The Bone & Joint Journal Vol. 102-B, No. 7

Effect of age on outcome and revision in total ankle arthroplasty

Mario Gaugler, Nicola Krähenbühl, Alexej Barg, Roxa Ruiz, Tamara Horn-Lang, Roman Susdorf, Gilles Dutilh, Beat Hintermann
Ankle

Aims

To assess the effect of age on clinical outcome and revision rates in patients who underwent total ankle arthroplasty (TAA) for end-stage ankle osteoarthritis (OA).

Methods

A consecutive series of 811 ankles (789 patients) that underwent TAA between May 2003 and December 2013 were enrolled. The influence of age on clinical outcome, including the American Orthopaedic Foot and Ankle Society (AOFAS) hindfoot score, and pain according to the visual analogue scale (VAS) was assessed. In addition, the risk for revision surgery that includes soft tissue procedures, periarticular arthrodeses/osteotomies, ankle joint debridement, and/or inlay exchange (defined as minor revision), as well as the risk for revision surgery necessitating the exchange of any of the metallic components or removal of implant followed by ankle/hindfoot fusion (defined as major revision) was calculated.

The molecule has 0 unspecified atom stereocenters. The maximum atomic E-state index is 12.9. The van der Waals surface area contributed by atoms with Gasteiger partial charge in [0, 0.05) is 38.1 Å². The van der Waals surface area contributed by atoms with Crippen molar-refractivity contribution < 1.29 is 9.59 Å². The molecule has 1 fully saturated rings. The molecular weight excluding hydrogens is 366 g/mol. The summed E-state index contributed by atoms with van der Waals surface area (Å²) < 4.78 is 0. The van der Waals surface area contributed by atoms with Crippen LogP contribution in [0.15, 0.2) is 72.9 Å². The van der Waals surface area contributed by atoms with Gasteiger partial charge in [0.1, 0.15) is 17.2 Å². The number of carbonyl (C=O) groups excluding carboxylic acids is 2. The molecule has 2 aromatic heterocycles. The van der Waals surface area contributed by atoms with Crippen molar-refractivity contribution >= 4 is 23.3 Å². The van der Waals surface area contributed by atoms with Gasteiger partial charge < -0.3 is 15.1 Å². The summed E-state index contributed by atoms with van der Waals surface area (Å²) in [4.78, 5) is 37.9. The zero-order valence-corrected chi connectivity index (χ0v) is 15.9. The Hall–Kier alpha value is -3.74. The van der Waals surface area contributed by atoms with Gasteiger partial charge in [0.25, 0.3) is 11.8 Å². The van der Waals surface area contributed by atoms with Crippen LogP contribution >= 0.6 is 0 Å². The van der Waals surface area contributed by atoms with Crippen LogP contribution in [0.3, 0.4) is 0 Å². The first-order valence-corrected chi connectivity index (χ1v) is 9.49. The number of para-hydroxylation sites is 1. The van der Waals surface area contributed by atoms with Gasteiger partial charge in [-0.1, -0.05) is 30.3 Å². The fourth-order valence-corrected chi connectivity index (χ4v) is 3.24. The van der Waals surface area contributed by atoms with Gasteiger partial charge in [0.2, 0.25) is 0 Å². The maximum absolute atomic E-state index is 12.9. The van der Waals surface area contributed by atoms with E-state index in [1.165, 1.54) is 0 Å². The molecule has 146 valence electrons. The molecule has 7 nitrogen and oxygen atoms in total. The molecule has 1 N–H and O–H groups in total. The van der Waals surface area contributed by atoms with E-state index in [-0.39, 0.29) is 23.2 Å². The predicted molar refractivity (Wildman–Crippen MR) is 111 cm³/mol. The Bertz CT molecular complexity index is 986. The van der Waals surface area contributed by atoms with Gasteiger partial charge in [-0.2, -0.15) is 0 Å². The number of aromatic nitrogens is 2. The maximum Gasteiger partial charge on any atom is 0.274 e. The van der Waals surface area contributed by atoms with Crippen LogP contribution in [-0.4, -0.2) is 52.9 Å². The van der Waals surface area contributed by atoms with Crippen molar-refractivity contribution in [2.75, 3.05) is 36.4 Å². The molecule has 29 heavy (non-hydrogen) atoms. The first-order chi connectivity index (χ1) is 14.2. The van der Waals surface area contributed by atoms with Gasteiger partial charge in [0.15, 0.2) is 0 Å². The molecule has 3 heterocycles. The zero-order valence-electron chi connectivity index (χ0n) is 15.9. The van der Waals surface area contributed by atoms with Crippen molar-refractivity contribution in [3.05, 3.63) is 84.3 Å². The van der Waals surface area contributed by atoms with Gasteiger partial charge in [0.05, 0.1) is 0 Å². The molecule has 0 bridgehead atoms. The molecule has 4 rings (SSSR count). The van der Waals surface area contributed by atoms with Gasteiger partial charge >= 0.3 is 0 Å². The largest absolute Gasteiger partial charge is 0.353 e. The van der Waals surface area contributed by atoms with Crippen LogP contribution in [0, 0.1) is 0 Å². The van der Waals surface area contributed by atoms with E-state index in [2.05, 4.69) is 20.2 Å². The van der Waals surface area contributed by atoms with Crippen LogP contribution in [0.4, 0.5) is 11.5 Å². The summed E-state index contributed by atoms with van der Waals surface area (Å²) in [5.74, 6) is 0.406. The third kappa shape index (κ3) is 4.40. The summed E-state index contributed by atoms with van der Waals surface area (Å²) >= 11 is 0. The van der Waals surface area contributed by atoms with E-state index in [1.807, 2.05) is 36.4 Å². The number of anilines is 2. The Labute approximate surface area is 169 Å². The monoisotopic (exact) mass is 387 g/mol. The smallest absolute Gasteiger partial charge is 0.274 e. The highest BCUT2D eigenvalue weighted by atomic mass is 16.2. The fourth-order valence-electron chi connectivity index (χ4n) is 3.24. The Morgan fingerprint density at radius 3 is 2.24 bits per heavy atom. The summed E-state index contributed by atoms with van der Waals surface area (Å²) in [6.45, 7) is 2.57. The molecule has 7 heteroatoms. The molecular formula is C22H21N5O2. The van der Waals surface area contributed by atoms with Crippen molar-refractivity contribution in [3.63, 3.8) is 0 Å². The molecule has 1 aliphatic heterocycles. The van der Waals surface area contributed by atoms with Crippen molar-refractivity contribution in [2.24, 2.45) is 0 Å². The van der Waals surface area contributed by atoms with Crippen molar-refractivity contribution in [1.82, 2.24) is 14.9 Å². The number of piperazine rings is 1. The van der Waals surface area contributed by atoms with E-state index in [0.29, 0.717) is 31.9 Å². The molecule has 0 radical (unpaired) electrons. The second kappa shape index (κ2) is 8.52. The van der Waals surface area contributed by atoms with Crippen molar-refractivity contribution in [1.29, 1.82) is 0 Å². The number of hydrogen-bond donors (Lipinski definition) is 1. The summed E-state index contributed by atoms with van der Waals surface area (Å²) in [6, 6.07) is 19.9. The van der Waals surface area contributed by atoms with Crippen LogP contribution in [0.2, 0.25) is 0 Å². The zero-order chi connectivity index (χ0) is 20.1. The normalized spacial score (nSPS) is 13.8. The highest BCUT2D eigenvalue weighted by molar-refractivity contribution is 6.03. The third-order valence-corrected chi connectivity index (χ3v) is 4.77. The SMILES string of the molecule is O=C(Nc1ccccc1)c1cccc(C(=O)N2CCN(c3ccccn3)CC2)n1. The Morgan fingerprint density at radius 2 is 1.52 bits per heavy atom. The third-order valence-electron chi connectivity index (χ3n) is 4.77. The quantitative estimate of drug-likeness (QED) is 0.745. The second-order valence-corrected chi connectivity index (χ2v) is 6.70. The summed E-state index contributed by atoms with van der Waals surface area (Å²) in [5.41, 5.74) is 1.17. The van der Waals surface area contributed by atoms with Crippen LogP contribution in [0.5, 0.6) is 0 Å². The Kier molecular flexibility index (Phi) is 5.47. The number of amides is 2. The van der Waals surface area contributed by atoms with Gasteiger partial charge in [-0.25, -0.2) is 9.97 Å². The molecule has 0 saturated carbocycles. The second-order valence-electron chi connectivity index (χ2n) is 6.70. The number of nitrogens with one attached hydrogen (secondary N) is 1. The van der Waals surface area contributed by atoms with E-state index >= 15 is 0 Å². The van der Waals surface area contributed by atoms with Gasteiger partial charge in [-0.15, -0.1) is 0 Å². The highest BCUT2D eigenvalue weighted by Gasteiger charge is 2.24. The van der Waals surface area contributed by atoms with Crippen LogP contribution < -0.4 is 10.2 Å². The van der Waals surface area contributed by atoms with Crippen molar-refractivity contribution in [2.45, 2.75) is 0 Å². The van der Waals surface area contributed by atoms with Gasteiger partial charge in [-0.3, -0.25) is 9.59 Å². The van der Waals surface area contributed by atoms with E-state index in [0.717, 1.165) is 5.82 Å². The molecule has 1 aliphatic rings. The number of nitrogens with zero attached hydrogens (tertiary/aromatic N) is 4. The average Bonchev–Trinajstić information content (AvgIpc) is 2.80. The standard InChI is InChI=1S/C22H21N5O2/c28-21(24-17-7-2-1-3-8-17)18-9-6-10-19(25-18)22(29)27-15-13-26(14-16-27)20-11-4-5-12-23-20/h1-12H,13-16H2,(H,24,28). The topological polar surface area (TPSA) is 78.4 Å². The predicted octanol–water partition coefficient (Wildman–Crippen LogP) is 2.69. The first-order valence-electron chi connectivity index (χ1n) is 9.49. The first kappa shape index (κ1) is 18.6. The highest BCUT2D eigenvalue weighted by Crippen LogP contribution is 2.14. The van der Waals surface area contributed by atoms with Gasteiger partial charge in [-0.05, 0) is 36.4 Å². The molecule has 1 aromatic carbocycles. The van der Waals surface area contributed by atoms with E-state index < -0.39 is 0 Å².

Results

A significant improvement in the AOFAS hindfoot score and pain relief between the preoperative assessment and the last follow-up was evident. Age had a positive effect on pain relief. The risk for a minor or major revision was 28.7 % at the mean follow-up of 5.4 years and 11.0 % at a mean follow-up of 6.9 years respectively. The hazard of revision was not affected by age.

Conclusion

The clinical outcome, as well as the probability for revision surgery following TAA, is comparable between younger and older patients. The overall revision rate of the Hintegra total ankle is comparable with other three component designs. TAA should no longer be reserved for low demand elderly patients, but should also be recognized as a viable option for active patients of younger age.

 

Cite this article: Bone Joint J 2020;102-B(7):925–932.


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